Wednesday, 13 May 2020

Rules Conundrum Solved!

Regular readers will know that I've been at loggerheads with myself over which rules to use with my 15mm Winter Skirmish and 20mm Burma Skirmish collections. The answer hit me today when I remembered my old "FireForce" rules that I wrote over 20 years ago. Based on Martin Goddard's "Search and Destroy" Vietnam set, I had adapted them for use in post war African games. Looking at them just now it dawned on me that they would work fine for WW2 with a few tweaks. And that this would be ideal as I can have one core set of rules covering a range of periods and settings.

So I've set up an Eastern Front test game for tomorrow (chores tonight, plus sorting out a play sheet for the game). Fingers crossed it works!






Saturday, 9 May 2020

Salamis (1)

This year sees the 2,500th anniversary of the battle of Salamis, where the Greek navies fought off the Persians (actually even more Greeks, Egypt and and Phoenicians) and saved civilisation. There's an interesting project at http://salamisday.weebly.com/ calling on naval wargamers to refight the battle in September, and I have my new ancient fleet action rules ("He Hemetera Thalassa / Mare Nostrum") coming out soon, so I decided to have a practice bash at Salamis in advance of the big day later this year.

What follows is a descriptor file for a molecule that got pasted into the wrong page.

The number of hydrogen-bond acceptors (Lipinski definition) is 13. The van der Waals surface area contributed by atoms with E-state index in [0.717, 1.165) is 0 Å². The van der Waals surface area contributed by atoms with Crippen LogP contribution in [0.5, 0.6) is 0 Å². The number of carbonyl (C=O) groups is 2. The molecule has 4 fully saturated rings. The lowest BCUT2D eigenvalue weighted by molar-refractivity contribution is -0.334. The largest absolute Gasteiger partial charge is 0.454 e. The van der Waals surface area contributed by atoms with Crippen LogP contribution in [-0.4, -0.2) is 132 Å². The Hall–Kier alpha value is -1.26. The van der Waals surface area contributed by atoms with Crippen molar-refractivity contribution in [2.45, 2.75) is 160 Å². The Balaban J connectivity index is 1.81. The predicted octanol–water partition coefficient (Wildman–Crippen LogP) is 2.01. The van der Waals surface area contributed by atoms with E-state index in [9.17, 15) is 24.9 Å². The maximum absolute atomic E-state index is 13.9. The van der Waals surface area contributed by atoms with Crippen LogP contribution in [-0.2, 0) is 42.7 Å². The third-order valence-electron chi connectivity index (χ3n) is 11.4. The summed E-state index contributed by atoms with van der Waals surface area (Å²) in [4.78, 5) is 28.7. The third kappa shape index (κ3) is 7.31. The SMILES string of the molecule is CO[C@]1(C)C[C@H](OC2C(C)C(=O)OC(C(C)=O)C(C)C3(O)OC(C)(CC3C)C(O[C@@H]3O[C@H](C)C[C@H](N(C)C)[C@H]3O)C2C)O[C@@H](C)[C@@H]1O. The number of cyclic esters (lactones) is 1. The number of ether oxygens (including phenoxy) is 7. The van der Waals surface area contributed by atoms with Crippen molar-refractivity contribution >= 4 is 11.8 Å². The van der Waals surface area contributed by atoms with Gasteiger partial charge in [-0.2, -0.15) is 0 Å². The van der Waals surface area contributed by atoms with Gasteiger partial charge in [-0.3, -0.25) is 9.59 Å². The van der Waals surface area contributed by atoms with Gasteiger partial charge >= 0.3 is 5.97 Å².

The table I had set up was 6' by 4' but as expected the battle ended up clustered in the "north west" corner (that was OK, I had the rest of the table on which to place stacks of markers and other stuff).

The battlefield as seen from the "east". The three Persian fleets advancing on the Greeks at the top end of the table


The view from Salamis. Themistocles' Greek squadrons on the left flank, Eurybiades' Spartand and others on the right.

As the Persians close, Themistocles adjusts his line, taking the first Greek squadron closer to the mainland shore. A risky move as the shore is lined with Persian archers who can support their ships at sea. There is also a chance that, if control rolls are failed, Themistocles will find himself being hit in the flank before he can redeploy into line.

The Persians continue to close, and the leading Phoenician squadron is very close.....

But the elite Greek seaman come about, form line and charge the incoming Persians. Archery from the leading Persian squadron and their supporting archers on shore cause some casualties on the way in, which will give the Greeks a penalty in the upcoming melee (the yellow "-1" marker shows the die roll modifier that will apply in melee)